Gemini Scene Management

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I have been busy adding features to Gemini and haven’t updated this blog in ages, so I wanted to add a post about some of the recent work. The two biggest changes I have made are getting physics to work (via Box2D) and adding a scene management API. I’ll talk more about physics in a later post, but for now I want to talk about scene management. Follow the jump to read more.

Once I got some of the core features working with Gemini, it quickly became obvious that I needed some sort of scene management API before anyone could do anything serious with Gemini. As an aside, the terms scene, level, and storyboard tend to be used interchangably to mean the same thing across various APIs. I am using the term scene but that was just an arbitrary choice.

I looked at various APIs that are available on different platforms such as storyboarding on iOS and found the basic design pattern to be the same on all of them. Essentially they all use an event driven system; for each scene you define a module/class/view controller or what have you that defines code that is executed when certain events are sent to the scene.

There are typically four (but possibly more) events that are defined. The first event is typically a create scene event that is received when the scene is first loaded. This is where various objects in the scene are created but not activated (no physics, motion, etc.). The second event sent to the scene is an enter scene event, which is called when the scene is about to be shown. The Third event is an exit scene event, which is called just before a scene stops showing. The final event is the destroy scene event, which cleans up the scene before it is removed entirely.

In addition to scenes and events a scene management API needs a class to manage all the scenes and transitions between them. In my case I call this the Director (specifically, GemDirector), while others call it the storyboard manager or something similar. I mentioned transitions, and the API should also provide various transitions for moving from one scene to another, so that you don’t just pop from one to the next.

Before I go into the scene management API I created based on all this, let’s look at an example. The following video shows three different scenes with transitions in between. The first scene shows some simple physics with a couple of falling boxes. It also has a blue star drawn with a thick line and animated using the enterFrame event that fires (you guessed it) at the beginning of every frame. The second scene shows a simple ferris wheel made from four square rectangles and two long rectangles. The ferris wheel is animated using the enterFrame event once again. The final scene simply shows three sprites (using the same sprite data) being animated.

The first transition is a simple page curl effect (doesn’t everything need a page curl?). This is based off a demo Dana Nuon posted on his blog. The second and third transitions are variations on a slide transistion that slides one scene out while the next slides in. This transition can slide up, down, left, or right.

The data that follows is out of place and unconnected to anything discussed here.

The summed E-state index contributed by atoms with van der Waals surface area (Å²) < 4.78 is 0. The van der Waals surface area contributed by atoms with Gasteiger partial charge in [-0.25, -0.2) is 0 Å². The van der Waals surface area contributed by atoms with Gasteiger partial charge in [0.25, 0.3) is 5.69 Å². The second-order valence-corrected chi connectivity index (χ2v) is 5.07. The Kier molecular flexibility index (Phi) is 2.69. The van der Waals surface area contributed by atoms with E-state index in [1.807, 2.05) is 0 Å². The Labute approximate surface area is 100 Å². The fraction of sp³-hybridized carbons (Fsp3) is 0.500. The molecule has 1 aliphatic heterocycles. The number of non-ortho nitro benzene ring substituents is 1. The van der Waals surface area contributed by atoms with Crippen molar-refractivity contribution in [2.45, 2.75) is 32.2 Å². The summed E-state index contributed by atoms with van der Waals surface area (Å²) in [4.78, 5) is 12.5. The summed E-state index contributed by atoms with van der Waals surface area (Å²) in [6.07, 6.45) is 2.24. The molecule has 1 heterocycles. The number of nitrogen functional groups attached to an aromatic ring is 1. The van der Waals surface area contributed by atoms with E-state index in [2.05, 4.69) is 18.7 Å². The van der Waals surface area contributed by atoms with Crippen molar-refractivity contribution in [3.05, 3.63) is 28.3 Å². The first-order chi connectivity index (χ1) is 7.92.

These are the only two transitions I have created so far, but I have created a class heirachy that makes it easy to add transitions. I plan to add many more. All the transistions have there own set of parameters, some of which (like duration) are common to them all.

The API I have created for this is very similar to that provided by the Corona SDK with its storyboard library. My scene definition lua files are for the most part compatible with the storyboard/scene files Corona uses.

Here is the code for the second scene in the video:

Scene 2
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----------------------------------------------------------------------------------
--
-- scene2.lua - demo of scene management api
-- This module defines a "scene" object which is managed by the Director
--
----------------------------------------------------------------------------------

---------------------------------------------------------------------------------
-- load libraries and data here
---------------------------------------------------------------------------------
local director = require( "director" )
local scene = director.newScene()
local display = require('display')
local sprite = require('sprite')
local walker = require('walker')

---------------------------------------------------------------------------------
-- Define variables local to this module here
---------------------------------------------------------------------------------
local walkerSprite
local sprite2
local sprite3

---------------------------------------------------------------------------------
-- Event handlers
---------------------------------------------------------------------------------

-- Called when the scene is first loaded
function scene:createScene( event )

-- Always create at least one layer for your scene or objects you add will be added
-- to the defualt layer, which is usually not what you want
  local layer1 = display.newLayer(1)
  layer1:setBlendFunc(GL_SRC_ALPHA, GL_ONE_MINUS_SRC_ALPHA)
  
  -- Layers you create must be added to this scene or they will be part of the "default" scene